OffG’s Quick Take: Mizzy, the walking strawman

Another day, another quick take. This one is about “Mizzy”. For anyone out of the loop, “Mizzy” is UK-based Tik-Toker who has enjoyed a somewhat meteoric rise to fame. Too meteoric to be natural, you might say.

I’ll lay it all out for you, and you can decide for yourself how organic this sudden celebrity may be.

As of this time last week, literally almost nobody in the whole world had heard of “Mizzy” – real name Bacari Ogarro – an 18 year old “prankster” whose only claim to fame had been an arrest for assault after stealing an Orthodox Jew’s hat as a “prank”.

Then, this week, his fame grew as people started posting more of his “pranks” all over social media. Like this one, where he just walks into a random house:

Or this one, where he steals a dog:

There were others, including destroying books in a library.

This raised profile lead to another arrest – allegedly. The video of the arrest is…odd. For example, the female police officer clearly appears to be waiting for a cue in this video:

You can also see she’s wearing slip-on shoes with no socks, hardly standard police issue.

Following this arrest Mizzy was barred from uploading further videos “without permission”, and given a “tiny” fine. Later the same day he was invited on to Piers Morgan’s TV show to talk about his pranks, where he declared British laws “weak”.

In a quote from one his videos, Mizzy even parrots the mainstream talking points about the internet, that people don’t care about anything but engagement:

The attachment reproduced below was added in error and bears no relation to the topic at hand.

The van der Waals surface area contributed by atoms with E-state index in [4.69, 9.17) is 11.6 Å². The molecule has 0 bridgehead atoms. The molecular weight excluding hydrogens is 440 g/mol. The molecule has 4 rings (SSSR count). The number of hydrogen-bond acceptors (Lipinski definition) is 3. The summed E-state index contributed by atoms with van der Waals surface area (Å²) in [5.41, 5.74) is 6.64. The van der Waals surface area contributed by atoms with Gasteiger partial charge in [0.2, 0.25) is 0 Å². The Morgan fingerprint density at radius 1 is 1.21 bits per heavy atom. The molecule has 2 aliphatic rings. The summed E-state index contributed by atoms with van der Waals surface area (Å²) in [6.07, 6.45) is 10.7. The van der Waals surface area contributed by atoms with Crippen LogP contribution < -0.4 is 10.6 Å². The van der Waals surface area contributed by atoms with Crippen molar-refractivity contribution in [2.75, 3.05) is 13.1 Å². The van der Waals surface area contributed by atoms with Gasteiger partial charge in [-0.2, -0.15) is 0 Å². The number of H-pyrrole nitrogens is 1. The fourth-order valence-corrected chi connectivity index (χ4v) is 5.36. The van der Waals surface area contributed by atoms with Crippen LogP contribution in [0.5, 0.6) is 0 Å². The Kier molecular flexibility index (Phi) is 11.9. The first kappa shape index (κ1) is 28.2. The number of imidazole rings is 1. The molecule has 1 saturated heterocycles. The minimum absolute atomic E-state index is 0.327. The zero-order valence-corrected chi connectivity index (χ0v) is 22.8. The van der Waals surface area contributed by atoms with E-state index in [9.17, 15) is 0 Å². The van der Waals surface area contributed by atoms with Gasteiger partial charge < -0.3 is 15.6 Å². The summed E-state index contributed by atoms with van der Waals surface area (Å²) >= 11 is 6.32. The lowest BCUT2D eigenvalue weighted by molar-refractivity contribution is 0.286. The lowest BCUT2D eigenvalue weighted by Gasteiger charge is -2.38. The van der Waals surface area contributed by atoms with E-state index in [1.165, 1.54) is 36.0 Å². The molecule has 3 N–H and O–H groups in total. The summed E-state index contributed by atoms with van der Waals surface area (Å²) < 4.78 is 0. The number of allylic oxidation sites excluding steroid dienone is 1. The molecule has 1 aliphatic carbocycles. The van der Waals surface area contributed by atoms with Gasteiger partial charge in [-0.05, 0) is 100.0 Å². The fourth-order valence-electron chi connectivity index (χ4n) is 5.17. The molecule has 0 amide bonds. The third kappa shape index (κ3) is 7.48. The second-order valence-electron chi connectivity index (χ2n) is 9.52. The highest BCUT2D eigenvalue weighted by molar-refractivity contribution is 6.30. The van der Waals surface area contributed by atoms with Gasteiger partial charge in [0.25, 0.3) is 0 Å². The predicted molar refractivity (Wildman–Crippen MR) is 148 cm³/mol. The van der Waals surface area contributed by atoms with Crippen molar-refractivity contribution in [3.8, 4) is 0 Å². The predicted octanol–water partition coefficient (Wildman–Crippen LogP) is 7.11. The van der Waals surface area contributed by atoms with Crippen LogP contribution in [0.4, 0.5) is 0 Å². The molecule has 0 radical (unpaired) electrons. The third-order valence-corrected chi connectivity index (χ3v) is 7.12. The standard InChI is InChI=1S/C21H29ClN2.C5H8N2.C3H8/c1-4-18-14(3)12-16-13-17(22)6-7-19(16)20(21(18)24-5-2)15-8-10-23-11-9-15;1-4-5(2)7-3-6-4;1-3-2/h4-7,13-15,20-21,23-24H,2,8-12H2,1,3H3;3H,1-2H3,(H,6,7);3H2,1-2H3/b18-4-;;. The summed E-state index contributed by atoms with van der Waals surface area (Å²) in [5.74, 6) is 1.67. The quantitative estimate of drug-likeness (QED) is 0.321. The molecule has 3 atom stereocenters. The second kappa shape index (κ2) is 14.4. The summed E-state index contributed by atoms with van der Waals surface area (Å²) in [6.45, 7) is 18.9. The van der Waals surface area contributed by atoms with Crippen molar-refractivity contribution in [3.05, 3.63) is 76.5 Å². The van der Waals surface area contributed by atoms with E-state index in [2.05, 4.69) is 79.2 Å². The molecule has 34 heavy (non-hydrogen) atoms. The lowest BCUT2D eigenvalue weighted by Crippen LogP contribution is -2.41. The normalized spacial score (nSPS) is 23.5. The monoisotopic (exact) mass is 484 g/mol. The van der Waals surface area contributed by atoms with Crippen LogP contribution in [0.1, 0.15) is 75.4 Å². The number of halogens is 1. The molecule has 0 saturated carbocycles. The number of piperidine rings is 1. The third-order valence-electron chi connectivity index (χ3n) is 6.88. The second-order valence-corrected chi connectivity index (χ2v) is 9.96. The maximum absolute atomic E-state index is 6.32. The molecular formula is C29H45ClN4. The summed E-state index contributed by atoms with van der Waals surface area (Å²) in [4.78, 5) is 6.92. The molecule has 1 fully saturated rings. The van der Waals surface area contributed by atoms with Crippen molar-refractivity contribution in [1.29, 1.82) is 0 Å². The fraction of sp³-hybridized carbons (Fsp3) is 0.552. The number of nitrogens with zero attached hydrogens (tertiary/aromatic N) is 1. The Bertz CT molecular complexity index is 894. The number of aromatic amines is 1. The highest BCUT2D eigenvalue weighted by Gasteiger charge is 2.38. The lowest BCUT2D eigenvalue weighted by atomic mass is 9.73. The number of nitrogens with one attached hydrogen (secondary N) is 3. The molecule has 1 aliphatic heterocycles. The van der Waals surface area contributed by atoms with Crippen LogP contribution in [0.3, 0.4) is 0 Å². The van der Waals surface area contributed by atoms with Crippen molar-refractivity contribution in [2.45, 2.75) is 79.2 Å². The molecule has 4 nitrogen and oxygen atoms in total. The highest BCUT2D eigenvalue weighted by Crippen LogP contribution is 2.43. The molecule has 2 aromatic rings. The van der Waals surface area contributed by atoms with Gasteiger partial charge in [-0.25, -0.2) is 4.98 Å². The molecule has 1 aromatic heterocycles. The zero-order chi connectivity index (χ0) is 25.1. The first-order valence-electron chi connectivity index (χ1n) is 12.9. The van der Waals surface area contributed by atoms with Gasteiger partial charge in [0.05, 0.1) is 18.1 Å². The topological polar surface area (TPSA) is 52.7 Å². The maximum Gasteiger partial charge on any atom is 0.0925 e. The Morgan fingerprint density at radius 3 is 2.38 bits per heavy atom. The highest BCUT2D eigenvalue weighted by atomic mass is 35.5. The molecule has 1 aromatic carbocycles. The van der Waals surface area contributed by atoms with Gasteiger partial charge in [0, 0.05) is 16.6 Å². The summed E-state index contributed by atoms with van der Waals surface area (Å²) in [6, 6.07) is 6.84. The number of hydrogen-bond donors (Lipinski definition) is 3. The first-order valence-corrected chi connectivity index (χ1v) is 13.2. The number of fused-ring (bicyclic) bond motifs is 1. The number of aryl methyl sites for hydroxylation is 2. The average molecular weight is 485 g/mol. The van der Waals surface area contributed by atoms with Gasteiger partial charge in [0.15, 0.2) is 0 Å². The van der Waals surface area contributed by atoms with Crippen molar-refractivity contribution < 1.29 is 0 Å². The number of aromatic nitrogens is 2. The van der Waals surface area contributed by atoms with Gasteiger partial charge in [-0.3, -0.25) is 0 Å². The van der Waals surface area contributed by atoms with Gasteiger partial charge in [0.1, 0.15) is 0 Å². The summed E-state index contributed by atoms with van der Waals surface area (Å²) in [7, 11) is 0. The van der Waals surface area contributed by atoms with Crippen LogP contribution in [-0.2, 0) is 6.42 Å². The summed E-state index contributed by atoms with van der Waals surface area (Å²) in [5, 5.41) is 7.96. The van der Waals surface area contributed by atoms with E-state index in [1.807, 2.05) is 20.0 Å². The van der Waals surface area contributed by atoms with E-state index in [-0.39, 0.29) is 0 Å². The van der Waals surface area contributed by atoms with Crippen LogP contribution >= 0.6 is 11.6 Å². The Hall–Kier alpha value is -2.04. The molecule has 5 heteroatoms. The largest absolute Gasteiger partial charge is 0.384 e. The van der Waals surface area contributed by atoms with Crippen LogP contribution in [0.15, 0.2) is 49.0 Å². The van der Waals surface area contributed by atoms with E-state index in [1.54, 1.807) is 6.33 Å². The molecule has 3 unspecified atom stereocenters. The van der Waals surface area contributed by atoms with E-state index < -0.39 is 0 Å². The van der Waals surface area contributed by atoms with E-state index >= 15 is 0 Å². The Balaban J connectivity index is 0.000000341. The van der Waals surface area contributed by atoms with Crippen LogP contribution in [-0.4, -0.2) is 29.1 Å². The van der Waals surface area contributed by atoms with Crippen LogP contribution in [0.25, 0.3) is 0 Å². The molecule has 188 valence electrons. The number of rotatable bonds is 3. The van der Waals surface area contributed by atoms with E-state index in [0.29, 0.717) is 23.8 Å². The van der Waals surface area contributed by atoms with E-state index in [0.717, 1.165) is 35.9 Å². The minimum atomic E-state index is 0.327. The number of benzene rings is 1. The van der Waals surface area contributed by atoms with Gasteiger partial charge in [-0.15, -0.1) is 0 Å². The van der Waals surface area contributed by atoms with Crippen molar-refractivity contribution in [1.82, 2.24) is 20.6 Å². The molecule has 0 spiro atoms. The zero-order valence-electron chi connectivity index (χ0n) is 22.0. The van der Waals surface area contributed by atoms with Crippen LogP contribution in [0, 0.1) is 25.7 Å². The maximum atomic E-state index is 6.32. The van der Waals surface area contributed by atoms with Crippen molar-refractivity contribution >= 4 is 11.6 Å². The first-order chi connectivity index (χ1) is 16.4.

I don’t let things affect me because you guys are on social media giving me what I want… you’re commenting on all these videos, you’re engaging, you’re posting me more, sharing me everywhere.”

As of today, despite his ban and arrest, Mizzy was back making “viral” videos, while the UK press ranted about his apparent impunity.

All of this is prompting a lot of talk about tougher sentencing and, of course, is paving the war for the Online Safety Bill to pass easily – perhaps with some new amendments. They have not been subtle about that, with Conservative MP (and candidate for London Mayor) Paul Scully tweeting:

As soon as the Online safety bill goes the hosting of this video will be illegal.

Note that he says “hosting”, not “filming” or “uploading”. It’s the platform that would be at fault, not the content creator.

It’s not hard to see how this is fuel for a few narratives, from the Online Safety Bill to the deliberate increase of racial tensions (there are some truly disgusting things being said).

The question we should always ask: What are the odds that’s all by accident?

To me, at least, it seems Mizzy has been designed to be everything bad about the internet hand-wringing Guardian editorials have moaned about for years, given enough attention to make him famous, and then barely punished to a) allow him to continue and b) generate discussion of “weak” internet laws.

Essentially, he’s a walking, talking, pranking strawman argument.


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